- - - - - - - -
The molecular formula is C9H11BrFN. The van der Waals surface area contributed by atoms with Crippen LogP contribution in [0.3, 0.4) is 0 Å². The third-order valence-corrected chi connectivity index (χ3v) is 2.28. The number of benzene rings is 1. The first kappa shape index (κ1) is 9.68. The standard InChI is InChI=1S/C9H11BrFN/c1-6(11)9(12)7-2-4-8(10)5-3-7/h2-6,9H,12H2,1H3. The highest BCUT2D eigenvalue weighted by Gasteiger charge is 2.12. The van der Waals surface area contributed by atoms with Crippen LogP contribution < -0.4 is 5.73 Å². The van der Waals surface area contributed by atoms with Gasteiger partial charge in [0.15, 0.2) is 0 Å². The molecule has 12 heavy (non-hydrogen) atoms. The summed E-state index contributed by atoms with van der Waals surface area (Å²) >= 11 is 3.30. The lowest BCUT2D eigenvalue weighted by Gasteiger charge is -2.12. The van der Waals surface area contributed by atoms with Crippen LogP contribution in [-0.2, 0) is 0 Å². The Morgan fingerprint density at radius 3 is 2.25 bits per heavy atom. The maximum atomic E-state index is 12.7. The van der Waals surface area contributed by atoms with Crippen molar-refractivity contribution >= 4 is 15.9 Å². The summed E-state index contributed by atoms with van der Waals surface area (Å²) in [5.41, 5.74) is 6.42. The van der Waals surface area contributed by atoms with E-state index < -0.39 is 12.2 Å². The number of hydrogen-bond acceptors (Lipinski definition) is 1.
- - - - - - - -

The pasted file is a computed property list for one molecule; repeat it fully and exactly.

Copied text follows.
The molecular formula is C9H11BrFN. The van der Waals surface area contributed by atoms with Crippen LogP contribution in [0.3, 0.4) is 0 Å². The third-order valence-corrected chi connectivity index (χ3v) is 2.28. The number of benzene rings is 1. The first kappa shape index (κ1) is 9.68. The standard InChI is InChI=1S/C9H11BrFN/c1-6(11)9(12)7-2-4-8(10)5-3-7/h2-6,9H,12H2,1H3. The highest BCUT2D eigenvalue weighted by Gasteiger charge is 2.12. The van der Waals surface area contributed by atoms with Crippen LogP contribution < -0.4 is 5.73 Å². The van der Waals surface area contributed by atoms with Gasteiger partial charge in [0.15, 0.2) is 0 Å². The molecule has 12 heavy (non-hydrogen) atoms. The summed E-state index contributed by atoms with van der Waals surface area (Å²) >= 11 is 3.30. The lowest BCUT2D eigenvalue weighted by Gasteiger charge is -2.12. The van der Waals surface area contributed by atoms with Crippen LogP contribution in [-0.2, 0) is 0 Å². The Morgan fingerprint density at radius 3 is 2.25 bits per heavy atom. The maximum atomic E-state index is 12.7. The van der Waals surface area contributed by atoms with Crippen molar-refractivity contribution >= 4 is 15.9 Å². The summed E-state index contributed by atoms with van der Waals surface area (Å²) in [5.41, 5.74) is 6.42. The van der Waals surface area contributed by atoms with E-state index < -0.39 is 12.2 Å². The number of hydrogen-bond acceptors (Lipinski definition) is 1.